Teach your dog to target all over again from scratch, but now hold a yogurt lid for her to bump instead of your hand. Then stick the yogurt lid to a drawer with some double-sided tape and teach your dog to bump it there. Gradually open the drawer a little further, then a little further yet. Mark and reward only when your dog bumps it hard enough to close it all the way. Now take away the yogurt lid and practice some more. Do this with all the drawers in your kitchen. Once she’s got the idea about one drawer, believe me, this will take no time at all. When she’s bumping them shut reliably, you can give the behavior a name. Remember, dogs learn by association and prediction. If you say “Dogalini, close it!” just before she bumps the drawer shut, she’ll associate that sound with her behavior. A couple of dozen reps and what have you got? Yes, it’s K-9 Kitchen Helper, at your service.

Punch Yourself in the Nose

If, like me, you have a dozen kids living on your block, you can make your dog popular by teaching him to bump his nose against your fist. He can start from a sit or a stand; he can even jump onto his hind legs to hit your fist. The cue for this behavior, when you’re ready to add it, is an obvious one: “Punch yourself in the nose!” This makes quite an impression on the shorties when you do it with a 75-pound Pit Bull mix, I am here to tell you. Where kids are involved, of course, I must add the caution that dogs should never be forced to interact with them. Have your dog do tricks for kids only if he already enjoys kids.

Targeting to Greet

If you have a cute dog whom everyone wants to meet, and if said dog is just a little bit shy, have her practice hand targeting with several people she knows well and feels comfortable with.

When a stranger wants to say hi, show them how to present their hand for a nose-bump. Your shy dog can nose-bump and then turn right back to you for a treat. I love this because it’s win-win-win. Your shy dog has a positive experience saying hi. The greeting is brief and she comes back to you, so the situation doesn’t push her too hard. And the friendly stranger got to say hi to the cute dog.

A nose-bump to a person’s hand also makes a good greeting behavior for a dog who’s inclined to rowdiness. Similar advantages apply as for a shy dog: Rowdy gets to practice a polite greeting; the greeting is short and he comes right back to you, which means he has less time to get himself in trouble by jumping up; and the stranger got to interact with your – ahem! – polite dog.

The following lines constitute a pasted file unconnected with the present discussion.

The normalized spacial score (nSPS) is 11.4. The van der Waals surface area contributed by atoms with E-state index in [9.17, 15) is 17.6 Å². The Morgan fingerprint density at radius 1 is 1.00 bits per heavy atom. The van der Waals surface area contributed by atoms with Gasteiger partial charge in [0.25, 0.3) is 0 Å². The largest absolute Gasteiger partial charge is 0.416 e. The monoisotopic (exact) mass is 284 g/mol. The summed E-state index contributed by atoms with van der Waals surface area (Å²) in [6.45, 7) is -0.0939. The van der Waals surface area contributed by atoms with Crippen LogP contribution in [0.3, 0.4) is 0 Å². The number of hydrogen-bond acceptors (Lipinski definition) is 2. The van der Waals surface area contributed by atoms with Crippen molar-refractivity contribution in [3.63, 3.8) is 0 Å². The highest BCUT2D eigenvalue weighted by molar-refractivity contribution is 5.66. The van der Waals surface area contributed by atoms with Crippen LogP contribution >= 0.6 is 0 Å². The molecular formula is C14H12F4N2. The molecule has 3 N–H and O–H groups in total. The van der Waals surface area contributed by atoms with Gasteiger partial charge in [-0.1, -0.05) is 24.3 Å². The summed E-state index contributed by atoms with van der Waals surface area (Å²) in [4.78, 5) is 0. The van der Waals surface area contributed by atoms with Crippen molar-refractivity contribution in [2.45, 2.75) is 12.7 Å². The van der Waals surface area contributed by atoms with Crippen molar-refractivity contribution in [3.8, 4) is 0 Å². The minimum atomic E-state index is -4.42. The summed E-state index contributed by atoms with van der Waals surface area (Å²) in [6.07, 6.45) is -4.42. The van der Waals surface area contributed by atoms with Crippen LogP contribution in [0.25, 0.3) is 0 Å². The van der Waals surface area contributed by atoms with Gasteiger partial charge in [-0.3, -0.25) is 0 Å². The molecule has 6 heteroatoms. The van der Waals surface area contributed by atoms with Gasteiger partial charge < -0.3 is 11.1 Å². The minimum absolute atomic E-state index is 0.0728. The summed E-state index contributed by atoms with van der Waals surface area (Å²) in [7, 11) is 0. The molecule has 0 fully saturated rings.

Word of caution – when I say “shy” and “rowdy,” “shy” and “rowdy” is exactly what I mean. If your shy dog sometimes snaps or bites, or if in your heart of hearts you know that your rowdy dog isn’t actually keen on making friends, you’re in Get Good Behavior Help Land, not Quick and Dirty Tips Podcast Country. Okay?

There’s so much to say about targeting that won’t fit in a podcast. For more tricks and useful applications, check out the resources list on the bottom of this page. And talk to me! Call 206-600-5661 or e-mail me at dogtrainer@quickanddirtytips.com. Visit my Facebook page. Your questions and comments may appear in future episodes. I’m touched that you listened. Goodbye!

Resources

Mandy Book and Cheryl Smith. Right on Target! Taking Dog Training to a New Level. Dogwise, 2005. Available at www.dogwise.com.

YouTube has many excellent target-training videos. Some use a target stick; all use a clicker where I describe the trainer saying “Yes.” Same principle!

Teaching a dog to turn on a light switch: http://www.youtube.com/watch?v=6DWbV5VKZxc

Teaching a stand-on-hind-legs “beg”: http://www.youtube.com/watch?v=lG8YnHYHo3k

Teaching “spin”: http://www.youtube.com/watch?v=nJBPPUZSeto&feature=related

Teaching “take a bow”: http://www.youtube.com/watch?v=wxiOhddRO_E

The “Childproof Drawer Alternative” video inspired this episode: http://www.youtube.com/watch?v=JJKq0S3VzS4

Image courtesy of Shutterstock